Loreena's version - https://www.youtube.com/watch?v=YGFo0xn4JeY

Poem below - the bolded parts are not in Loreena's version...Phil's version cut some more out...it is long
PART ONE

The wind was a torrent of darkness among the gusty trees.
The moon was a ghostly galleon tossed upon cloudy seas.
The road was a ribbon of moonlight over the purple moor,
And the highwayman came riding—
Riding—riding—
The highwayman came riding, up to the old inn-door.

He’d a French cocked-hat on his forehead, a bunch of lace at his chin,
A coat of the claret velvet, and breeches of brown doe-skin.
They fitted with never a wrinkle. His boots were up to the thigh.
And he rode with a jewelled twinkle,
His pistol butts a-twinkle,
His rapier hilt a-twinkle, under the jewelled sky.

Over the cobbles he clattered and clashed in the dark inn-yard.
He tapped with his whip on the shutters, but all was locked and barred.
He whistled a tune to the window, and who should be waiting there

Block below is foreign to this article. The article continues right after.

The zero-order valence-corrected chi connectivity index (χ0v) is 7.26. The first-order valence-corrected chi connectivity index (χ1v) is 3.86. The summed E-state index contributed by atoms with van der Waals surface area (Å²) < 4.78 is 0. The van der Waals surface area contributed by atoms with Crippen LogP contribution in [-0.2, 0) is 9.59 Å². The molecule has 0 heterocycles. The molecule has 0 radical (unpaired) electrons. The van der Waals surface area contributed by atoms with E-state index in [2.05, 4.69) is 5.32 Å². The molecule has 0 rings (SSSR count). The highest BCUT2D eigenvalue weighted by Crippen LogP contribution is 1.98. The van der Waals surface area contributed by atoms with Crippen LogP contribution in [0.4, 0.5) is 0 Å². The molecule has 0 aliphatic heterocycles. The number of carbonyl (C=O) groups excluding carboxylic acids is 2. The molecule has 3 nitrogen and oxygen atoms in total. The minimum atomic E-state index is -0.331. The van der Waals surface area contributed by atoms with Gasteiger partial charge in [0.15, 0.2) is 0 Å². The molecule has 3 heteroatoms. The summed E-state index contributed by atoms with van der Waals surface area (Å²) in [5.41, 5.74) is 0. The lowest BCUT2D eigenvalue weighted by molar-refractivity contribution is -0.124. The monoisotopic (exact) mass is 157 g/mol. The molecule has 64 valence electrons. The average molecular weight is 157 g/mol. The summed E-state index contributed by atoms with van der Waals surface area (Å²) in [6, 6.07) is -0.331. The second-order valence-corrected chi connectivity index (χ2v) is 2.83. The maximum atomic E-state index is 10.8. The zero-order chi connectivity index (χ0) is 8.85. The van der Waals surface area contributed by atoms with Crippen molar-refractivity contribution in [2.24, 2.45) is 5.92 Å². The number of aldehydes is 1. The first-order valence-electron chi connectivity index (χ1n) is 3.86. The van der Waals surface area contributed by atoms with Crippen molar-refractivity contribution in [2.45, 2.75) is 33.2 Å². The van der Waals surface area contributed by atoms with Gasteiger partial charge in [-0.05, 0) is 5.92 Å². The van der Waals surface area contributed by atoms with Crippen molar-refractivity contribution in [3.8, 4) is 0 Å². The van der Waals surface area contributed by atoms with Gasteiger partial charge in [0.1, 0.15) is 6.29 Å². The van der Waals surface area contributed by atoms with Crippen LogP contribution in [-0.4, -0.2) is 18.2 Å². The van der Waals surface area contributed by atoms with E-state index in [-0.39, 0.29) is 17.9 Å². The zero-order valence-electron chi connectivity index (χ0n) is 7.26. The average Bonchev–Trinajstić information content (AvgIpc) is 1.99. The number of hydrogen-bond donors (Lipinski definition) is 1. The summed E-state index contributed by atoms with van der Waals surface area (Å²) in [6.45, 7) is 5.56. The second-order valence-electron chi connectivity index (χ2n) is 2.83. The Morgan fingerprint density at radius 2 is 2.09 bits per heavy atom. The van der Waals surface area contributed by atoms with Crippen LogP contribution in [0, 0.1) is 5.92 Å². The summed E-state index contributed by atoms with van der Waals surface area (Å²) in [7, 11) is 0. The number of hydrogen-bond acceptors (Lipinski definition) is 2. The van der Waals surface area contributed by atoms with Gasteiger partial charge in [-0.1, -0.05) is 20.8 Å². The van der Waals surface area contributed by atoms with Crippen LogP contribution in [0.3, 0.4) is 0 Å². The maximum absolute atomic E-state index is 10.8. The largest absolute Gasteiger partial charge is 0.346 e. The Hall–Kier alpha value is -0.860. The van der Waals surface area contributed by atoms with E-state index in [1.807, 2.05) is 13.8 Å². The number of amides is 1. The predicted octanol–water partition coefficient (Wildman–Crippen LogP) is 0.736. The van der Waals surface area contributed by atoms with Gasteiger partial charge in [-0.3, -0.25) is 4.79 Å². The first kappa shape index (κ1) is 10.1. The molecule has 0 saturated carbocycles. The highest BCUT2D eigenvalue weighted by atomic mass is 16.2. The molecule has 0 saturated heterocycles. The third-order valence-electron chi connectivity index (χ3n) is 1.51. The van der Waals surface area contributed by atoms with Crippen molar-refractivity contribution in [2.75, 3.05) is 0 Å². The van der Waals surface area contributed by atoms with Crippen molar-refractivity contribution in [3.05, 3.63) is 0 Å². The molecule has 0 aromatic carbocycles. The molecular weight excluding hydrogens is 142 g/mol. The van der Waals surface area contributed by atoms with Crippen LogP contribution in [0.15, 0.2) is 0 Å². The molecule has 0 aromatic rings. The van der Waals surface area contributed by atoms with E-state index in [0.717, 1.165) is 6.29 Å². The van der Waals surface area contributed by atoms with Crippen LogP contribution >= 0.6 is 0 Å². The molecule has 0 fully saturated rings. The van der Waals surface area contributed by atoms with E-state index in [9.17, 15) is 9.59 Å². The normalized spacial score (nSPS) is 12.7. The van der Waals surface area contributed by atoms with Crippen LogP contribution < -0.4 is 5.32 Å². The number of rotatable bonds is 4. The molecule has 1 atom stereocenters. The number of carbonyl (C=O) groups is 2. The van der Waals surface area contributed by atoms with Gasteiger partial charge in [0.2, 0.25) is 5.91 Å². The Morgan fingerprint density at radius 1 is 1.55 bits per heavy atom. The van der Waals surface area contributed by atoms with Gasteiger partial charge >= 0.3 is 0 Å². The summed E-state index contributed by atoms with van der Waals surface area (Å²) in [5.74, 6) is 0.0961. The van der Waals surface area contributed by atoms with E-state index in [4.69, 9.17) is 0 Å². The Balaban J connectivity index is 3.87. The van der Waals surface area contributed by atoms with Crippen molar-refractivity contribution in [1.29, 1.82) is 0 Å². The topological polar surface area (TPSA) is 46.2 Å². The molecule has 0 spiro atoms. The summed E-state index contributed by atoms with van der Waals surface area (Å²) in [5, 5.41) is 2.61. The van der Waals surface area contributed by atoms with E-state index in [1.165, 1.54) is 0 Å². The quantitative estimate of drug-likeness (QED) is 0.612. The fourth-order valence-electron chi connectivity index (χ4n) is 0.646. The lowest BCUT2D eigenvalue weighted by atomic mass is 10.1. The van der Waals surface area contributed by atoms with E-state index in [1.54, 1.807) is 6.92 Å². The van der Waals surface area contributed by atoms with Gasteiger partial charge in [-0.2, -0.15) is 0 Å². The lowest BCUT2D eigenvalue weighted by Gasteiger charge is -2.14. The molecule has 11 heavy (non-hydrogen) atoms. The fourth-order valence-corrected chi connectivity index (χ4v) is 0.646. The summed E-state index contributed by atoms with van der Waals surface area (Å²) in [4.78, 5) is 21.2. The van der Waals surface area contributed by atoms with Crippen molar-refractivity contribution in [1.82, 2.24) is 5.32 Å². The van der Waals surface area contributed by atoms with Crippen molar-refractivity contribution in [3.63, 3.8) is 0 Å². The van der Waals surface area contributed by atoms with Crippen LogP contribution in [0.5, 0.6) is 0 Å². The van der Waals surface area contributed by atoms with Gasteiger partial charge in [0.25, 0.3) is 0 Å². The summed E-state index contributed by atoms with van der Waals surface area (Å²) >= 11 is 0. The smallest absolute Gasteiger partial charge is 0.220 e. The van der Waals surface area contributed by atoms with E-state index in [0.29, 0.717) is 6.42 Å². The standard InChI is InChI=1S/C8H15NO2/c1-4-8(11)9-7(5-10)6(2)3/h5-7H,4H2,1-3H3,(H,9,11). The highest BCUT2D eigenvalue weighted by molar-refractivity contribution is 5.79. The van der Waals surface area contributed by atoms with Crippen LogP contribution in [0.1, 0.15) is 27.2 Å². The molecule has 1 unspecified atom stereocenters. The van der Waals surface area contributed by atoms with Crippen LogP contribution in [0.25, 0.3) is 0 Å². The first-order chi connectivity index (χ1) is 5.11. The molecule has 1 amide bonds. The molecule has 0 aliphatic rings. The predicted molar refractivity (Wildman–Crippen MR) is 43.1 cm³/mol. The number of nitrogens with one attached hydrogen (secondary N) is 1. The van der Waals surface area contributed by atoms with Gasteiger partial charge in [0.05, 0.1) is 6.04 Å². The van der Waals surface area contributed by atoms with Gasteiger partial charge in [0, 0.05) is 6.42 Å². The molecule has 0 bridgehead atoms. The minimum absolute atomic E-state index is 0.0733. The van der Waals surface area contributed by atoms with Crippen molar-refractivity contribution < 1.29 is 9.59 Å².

But the landlord’s black-eyed daughter,
Bess, the landlord’s daughter,
Plaiting a dark red love-knot into her long black hair.

And dark in the dark old inn-yard a stable-wicket creaked
Where Tim the ostler listened. His face was white and peaked.
His eyes were hollows of madness, his hair like mouldy hay,
But he loved the landlord’s daughter,
The landlord’s red-lipped daughter.
Dumb as a dog he listened, and he heard the robber say—


“One kiss, my bonny sweetheart, I’m after a prize to-night,
But I shall be back with the yellow gold before the morning light;
Yet, if they press me sharply, and harry me through the day,
Then look for me by moonlight,
Watch for me by moonlight,
I’ll come to thee by moonlight, though hell should bar the way.”

He rose upright in the stirrups. He scarce could reach her hand,
But she loosened her hair in the casement. His face burnt like a brand
As the black cascade of perfume came tumbling over his breast;
And he kissed its waves in the moonlight,
(O, sweet black waves in the moonlight!)
Then he tugged at his rein in the moonlight, and galloped away to the west.

PART TWO

He did not come in the dawning. He did not come at noon;
And out of the tawny sunset, before the rise of the moon,
When the road was a gypsy’s ribbon, looping the purple moor,
A red-coat troop came marching—
Marching—marching—
King George’s men came marching, up to the old inn-door.

They said no word to the landlord. They drank his ale instead.
But they gagged his daughter, and bound her, to the foot of her narrow bed.
Two of them knelt at her casement, with muskets at their side!
There was death at every window;